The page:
In ruling last week that portions of Texas' controversial abortion regulations law (House Bill 2) pass constitutional muster, a three-judge panel of the 5th U.S. Circuit Court of Appeals found that evidence challenging the law, brought by abortion providers, lacked substance.
In its March 27 opinion, the court found – based on the state's assertions that the restrictions were motivated by the desire to promote the "health and safety" of women seeking abortion – that a "rational basis" for the restrictions exists, even if the notion that the restrictions are needed is based on "probabilities" and is "unsupported by evidence or empirical data." The appeal court judges argue that the very fact that "reasonable minds can disagree on the legislation ... suffices to prove [it] has a rational basis."
Such is the unamusing irony of the decision, delivered in often condescending prose by notoriously conservative Judge Edith Jones. In this ruling, Jones takes the same tone as in 2012, when she forestalled review of Texas' forced-ultrasound-before-abortion law by District Judge Sam Sparks, by abruptly and abrasively concluding the law constitutional before Sparks had an opportunity to fully consider the case.
There was therefore less shock than outrage from women's health and reproductive rights advocates over the ruling delivered Thursday afternoon. "The Fifth Circuit has turned a blind eye to the very real and devastating consequences that this law has had on thousands of Texas women, erecting barriers to abortion so high that women are simply left with no legal or safe options," said Nancy Northup, president and CEO of the Center for Reproductive Rights, which represents Whole Woman's Health, one of the plaintiff abortion providers.
The specific provisions at issue were: 1) the requirement that pharmaceutical abortion follow an outdated Food and Drug Administration-approved protocol; and 2) the requirement that all abortion doctors have hospital admitting privileges within 30 miles of each clinic where they perform the procedure. Planned Parenthood, Whole Woman's Health, and the ACLU, along with individual doctors, sued to block the provisions, claiming they had no rational basis and that they create an unconstitutional undue burden on Texas women seeking access to legal abortion care.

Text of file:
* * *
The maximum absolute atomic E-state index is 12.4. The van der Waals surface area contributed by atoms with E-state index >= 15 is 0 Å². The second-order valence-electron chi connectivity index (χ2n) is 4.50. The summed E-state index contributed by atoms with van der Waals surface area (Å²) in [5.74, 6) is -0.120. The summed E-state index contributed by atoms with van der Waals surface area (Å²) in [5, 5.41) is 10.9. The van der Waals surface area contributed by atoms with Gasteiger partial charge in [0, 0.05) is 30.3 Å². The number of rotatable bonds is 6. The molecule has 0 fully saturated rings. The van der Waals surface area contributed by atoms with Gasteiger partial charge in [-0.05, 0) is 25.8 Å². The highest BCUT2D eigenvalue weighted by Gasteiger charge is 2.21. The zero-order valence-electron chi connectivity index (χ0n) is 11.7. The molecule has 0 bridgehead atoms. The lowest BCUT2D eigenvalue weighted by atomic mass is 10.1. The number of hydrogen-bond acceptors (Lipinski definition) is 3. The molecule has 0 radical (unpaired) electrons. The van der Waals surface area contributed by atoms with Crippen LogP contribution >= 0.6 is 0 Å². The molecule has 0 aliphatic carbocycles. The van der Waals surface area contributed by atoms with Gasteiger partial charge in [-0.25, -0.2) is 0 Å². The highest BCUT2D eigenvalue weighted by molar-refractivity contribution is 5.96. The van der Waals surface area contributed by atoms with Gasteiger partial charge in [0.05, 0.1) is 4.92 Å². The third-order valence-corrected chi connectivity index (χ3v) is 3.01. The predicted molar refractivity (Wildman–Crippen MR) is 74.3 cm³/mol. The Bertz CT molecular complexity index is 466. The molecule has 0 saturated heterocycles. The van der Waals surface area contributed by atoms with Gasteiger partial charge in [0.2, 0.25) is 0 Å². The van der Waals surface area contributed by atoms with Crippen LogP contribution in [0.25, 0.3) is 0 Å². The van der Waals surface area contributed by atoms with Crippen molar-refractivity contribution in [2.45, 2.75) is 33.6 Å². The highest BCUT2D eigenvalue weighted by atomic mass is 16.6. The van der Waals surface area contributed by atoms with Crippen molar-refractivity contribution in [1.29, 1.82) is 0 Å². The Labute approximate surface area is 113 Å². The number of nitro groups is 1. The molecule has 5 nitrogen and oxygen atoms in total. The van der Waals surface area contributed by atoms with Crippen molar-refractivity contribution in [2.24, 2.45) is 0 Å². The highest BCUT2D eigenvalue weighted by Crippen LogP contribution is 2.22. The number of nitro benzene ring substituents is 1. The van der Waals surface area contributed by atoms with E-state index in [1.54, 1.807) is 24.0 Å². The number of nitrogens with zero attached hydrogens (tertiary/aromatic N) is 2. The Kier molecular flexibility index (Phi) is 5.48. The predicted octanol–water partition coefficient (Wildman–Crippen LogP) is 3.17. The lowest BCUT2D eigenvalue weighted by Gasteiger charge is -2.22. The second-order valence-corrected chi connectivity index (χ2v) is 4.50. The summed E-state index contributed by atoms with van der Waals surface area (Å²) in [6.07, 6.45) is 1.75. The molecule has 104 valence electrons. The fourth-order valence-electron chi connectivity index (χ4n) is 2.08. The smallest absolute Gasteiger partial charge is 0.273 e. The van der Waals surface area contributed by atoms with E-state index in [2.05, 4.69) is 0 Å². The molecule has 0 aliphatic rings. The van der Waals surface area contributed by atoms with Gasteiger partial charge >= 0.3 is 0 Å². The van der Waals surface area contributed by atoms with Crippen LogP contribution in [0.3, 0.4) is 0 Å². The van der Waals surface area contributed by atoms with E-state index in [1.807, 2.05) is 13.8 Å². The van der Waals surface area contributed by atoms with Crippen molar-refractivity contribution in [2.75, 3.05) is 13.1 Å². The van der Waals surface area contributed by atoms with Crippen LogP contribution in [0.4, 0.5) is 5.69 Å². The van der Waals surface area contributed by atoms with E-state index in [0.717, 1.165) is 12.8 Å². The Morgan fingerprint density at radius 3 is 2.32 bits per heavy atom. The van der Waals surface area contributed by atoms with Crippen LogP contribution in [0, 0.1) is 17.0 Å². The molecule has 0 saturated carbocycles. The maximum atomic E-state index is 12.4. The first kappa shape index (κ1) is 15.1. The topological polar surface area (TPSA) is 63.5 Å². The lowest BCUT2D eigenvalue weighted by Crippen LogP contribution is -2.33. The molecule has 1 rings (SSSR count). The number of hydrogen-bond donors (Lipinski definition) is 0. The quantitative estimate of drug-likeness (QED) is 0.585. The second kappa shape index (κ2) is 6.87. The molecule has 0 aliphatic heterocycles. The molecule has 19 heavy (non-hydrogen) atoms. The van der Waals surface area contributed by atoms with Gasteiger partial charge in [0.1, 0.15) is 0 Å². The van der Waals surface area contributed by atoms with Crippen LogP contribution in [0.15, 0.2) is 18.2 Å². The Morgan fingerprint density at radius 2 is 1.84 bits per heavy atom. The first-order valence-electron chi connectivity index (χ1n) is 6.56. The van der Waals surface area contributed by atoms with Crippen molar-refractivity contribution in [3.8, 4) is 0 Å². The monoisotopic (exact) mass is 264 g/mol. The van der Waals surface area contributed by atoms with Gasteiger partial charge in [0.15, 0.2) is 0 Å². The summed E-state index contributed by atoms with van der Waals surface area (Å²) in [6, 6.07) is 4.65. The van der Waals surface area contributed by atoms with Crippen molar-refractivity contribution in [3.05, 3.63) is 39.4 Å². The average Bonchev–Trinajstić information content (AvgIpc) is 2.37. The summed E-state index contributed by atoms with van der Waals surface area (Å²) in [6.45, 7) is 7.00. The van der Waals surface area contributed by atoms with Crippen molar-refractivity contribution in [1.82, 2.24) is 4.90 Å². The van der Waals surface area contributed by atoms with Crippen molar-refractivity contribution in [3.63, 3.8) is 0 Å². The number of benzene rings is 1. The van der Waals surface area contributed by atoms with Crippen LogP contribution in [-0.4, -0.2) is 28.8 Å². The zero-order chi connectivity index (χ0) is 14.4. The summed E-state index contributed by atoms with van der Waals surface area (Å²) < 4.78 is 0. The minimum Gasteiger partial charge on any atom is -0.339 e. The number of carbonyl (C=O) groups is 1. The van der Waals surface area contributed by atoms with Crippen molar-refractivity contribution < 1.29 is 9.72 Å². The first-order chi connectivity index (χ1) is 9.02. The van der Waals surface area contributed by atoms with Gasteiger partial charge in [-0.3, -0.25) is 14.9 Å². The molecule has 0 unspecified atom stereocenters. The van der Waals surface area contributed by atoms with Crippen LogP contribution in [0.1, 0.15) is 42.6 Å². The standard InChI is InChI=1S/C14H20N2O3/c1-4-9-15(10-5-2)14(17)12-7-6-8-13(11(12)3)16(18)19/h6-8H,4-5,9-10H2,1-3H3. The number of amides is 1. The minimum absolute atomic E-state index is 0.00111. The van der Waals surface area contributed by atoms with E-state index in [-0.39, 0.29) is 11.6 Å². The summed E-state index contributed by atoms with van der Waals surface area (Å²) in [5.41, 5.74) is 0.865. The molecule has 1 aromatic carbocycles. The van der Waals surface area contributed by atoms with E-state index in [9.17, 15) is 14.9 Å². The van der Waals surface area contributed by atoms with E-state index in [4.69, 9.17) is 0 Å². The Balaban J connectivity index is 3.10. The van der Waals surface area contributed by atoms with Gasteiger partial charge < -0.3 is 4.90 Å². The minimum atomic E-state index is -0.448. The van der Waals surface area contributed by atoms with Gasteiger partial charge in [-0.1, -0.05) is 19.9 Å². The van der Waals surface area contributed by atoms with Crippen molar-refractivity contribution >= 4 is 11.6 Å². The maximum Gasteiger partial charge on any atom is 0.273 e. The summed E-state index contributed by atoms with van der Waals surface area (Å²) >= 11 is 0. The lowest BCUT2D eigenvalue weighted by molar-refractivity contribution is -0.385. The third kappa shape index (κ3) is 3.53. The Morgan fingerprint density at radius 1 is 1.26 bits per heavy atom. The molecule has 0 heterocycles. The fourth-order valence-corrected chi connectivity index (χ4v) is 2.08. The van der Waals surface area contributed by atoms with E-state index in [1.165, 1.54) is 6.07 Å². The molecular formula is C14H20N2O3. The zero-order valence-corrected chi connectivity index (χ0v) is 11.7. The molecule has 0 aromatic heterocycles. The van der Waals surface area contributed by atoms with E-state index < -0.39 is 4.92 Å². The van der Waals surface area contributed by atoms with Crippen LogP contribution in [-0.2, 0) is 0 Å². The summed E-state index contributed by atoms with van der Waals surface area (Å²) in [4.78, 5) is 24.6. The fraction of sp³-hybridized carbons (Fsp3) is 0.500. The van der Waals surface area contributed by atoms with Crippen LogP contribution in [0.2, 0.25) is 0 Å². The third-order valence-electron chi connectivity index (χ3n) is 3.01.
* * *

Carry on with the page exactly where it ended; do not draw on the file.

During a trial last fall, the plaintiffs offered evidence from WWH that its five clinics would close if the admitting-privileges provision took effect because it could not secure the privileges from hospitals – though it was attempting to do so – and that if the provision took effect the only two clinics in the Rio Grande Valley, one of which was owned by WWH, would close. The plaintiffs also offered the testimony of Prof. Joseph Potter, a UT-Austin Population Research Center sociologist who is part of the Texas Policy Evaluation Project, which had demonstrated that should the provision take effect, more than a dozen of the 32 abortion clinics in the state would shutter operations, leaving more than 22,800 women without access to care.